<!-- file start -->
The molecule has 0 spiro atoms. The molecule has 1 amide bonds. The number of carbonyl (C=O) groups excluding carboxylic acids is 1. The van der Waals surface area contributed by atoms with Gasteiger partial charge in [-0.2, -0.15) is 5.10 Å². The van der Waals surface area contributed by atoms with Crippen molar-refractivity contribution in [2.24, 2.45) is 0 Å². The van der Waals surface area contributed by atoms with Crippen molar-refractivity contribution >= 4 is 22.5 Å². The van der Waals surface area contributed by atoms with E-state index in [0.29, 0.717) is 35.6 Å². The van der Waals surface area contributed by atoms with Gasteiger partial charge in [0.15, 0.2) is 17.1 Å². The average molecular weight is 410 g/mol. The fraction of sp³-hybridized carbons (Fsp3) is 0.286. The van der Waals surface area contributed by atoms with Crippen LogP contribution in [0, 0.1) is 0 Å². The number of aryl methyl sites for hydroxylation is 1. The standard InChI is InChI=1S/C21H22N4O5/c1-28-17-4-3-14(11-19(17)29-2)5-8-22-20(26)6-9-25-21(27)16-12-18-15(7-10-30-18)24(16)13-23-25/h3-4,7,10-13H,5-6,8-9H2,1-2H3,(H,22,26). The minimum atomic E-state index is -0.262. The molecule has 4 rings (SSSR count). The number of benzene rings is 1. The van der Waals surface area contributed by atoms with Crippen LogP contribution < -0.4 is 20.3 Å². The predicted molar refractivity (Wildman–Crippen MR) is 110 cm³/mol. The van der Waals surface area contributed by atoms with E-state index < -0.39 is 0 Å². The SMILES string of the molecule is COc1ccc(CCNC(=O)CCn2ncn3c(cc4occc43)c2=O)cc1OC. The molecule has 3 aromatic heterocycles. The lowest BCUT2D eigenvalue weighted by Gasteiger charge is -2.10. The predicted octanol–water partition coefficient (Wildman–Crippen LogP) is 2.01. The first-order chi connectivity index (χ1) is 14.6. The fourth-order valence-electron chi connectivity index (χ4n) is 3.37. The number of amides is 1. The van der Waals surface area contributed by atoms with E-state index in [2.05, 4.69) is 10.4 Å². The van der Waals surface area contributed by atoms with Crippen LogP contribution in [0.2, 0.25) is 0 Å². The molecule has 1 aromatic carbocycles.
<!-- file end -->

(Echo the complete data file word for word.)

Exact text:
The molecule has 0 spiro atoms. The molecule has 1 amide bonds. The number of carbonyl (C=O) groups excluding carboxylic acids is 1. The van der Waals surface area contributed by atoms with Gasteiger partial charge in [-0.2, -0.15) is 5.10 Å². The van der Waals surface area contributed by atoms with Crippen molar-refractivity contribution in [2.24, 2.45) is 0 Å². The van der Waals surface area contributed by atoms with Crippen molar-refractivity contribution >= 4 is 22.5 Å². The van der Waals surface area contributed by atoms with E-state index in [0.29, 0.717) is 35.6 Å². The van der Waals surface area contributed by atoms with Gasteiger partial charge in [0.15, 0.2) is 17.1 Å². The average molecular weight is 410 g/mol. The fraction of sp³-hybridized carbons (Fsp3) is 0.286. The van der Waals surface area contributed by atoms with Crippen LogP contribution in [0, 0.1) is 0 Å². The number of aryl methyl sites for hydroxylation is 1. The standard InChI is InChI=1S/C21H22N4O5/c1-28-17-4-3-14(11-19(17)29-2)5-8-22-20(26)6-9-25-21(27)16-12-18-15(7-10-30-18)24(16)13-23-25/h3-4,7,10-13H,5-6,8-9H2,1-2H3,(H,22,26). The minimum atomic E-state index is -0.262. The molecule has 4 rings (SSSR count). The number of benzene rings is 1. The van der Waals surface area contributed by atoms with Crippen LogP contribution < -0.4 is 20.3 Å². The predicted molar refractivity (Wildman–Crippen MR) is 110 cm³/mol. The van der Waals surface area contributed by atoms with E-state index < -0.39 is 0 Å². The SMILES string of the molecule is COc1ccc(CCNC(=O)CCn2ncn3c(cc4occc43)c2=O)cc1OC. The molecule has 3 aromatic heterocycles. The lowest BCUT2D eigenvalue weighted by Gasteiger charge is -2.10. The predicted octanol–water partition coefficient (Wildman–Crippen LogP) is 2.01. The first-order chi connectivity index (χ1) is 14.6. The fourth-order valence-electron chi connectivity index (χ4n) is 3.37. The number of amides is 1. The van der Waals surface area contributed by atoms with E-state index in [2.05, 4.69) is 10.4 Å². The van der Waals surface area contributed by atoms with Crippen LogP contribution in [0.2, 0.25) is 0 Å². The molecule has 1 aromatic carbocycles.